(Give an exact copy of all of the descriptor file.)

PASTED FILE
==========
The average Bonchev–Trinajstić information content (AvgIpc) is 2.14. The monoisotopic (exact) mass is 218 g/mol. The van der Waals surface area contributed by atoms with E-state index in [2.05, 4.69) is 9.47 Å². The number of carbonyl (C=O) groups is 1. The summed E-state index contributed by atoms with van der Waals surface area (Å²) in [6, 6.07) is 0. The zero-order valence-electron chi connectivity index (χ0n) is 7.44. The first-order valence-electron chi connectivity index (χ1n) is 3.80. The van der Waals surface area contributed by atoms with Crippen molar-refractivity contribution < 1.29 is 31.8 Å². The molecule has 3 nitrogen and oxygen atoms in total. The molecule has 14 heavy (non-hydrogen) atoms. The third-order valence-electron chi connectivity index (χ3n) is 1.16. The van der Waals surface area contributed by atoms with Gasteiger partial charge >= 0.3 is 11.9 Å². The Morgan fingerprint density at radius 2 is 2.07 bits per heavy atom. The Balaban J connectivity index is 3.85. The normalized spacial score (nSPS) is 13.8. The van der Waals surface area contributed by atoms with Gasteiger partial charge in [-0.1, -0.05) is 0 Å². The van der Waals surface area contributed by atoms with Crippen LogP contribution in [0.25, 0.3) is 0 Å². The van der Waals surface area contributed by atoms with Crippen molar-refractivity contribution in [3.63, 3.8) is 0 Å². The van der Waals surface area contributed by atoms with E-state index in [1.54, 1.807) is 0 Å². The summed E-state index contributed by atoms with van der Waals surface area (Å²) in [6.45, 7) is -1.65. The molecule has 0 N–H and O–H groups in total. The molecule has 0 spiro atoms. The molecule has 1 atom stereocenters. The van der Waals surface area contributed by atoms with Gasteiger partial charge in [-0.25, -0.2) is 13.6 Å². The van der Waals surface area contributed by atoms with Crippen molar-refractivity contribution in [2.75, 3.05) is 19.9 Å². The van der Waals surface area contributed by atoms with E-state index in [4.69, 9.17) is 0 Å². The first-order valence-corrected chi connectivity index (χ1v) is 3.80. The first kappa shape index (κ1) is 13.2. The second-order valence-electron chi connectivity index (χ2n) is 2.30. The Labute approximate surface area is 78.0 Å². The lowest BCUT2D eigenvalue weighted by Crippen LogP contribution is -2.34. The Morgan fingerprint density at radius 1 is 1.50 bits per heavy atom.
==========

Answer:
The average Bonchev–Trinajstić information content (AvgIpc) is 2.14. The monoisotopic (exact) mass is 218 g/mol. The van der Waals surface area contributed by atoms with E-state index in [2.05, 4.69) is 9.47 Å². The number of carbonyl (C=O) groups is 1. The summed E-state index contributed by atoms with van der Waals surface area (Å²) in [6, 6.07) is 0. The zero-order valence-electron chi connectivity index (χ0n) is 7.44. The first-order valence-electron chi connectivity index (χ1n) is 3.80. The van der Waals surface area contributed by atoms with Crippen molar-refractivity contribution < 1.29 is 31.8 Å². The molecule has 3 nitrogen and oxygen atoms in total. The molecule has 14 heavy (non-hydrogen) atoms. The third-order valence-electron chi connectivity index (χ3n) is 1.16. The van der Waals surface area contributed by atoms with Gasteiger partial charge >= 0.3 is 11.9 Å². The Morgan fingerprint density at radius 2 is 2.07 bits per heavy atom. The Balaban J connectivity index is 3.85. The normalized spacial score (nSPS) is 13.8. The van der Waals surface area contributed by atoms with Gasteiger partial charge in [-0.1, -0.05) is 0 Å². The van der Waals surface area contributed by atoms with Crippen LogP contribution in [0.25, 0.3) is 0 Å². The van der Waals surface area contributed by atoms with Crippen molar-refractivity contribution in [3.63, 3.8) is 0 Å². The van der Waals surface area contributed by atoms with E-state index in [1.54, 1.807) is 0 Å². The summed E-state index contributed by atoms with van der Waals surface area (Å²) in [6.45, 7) is -1.65. The molecule has 0 N–H and O–H groups in total. The molecule has 0 spiro atoms. The molecule has 1 atom stereocenters. The van der Waals surface area contributed by atoms with Gasteiger partial charge in [-0.25, -0.2) is 13.6 Å². The van der Waals surface area contributed by atoms with Crippen molar-refractivity contribution in [2.75, 3.05) is 19.9 Å². The van der Waals surface area contributed by atoms with E-state index in [4.69, 9.17) is 0 Å². The first-order valence-corrected chi connectivity index (χ1v) is 3.80. The first kappa shape index (κ1) is 13.2. The second-order valence-electron chi connectivity index (χ2n) is 2.30. The Labute approximate surface area is 78.0 Å². The lowest BCUT2D eigenvalue weighted by Crippen LogP contribution is -2.34. The Morgan fingerprint density at radius 1 is 1.50 bits per heavy atom.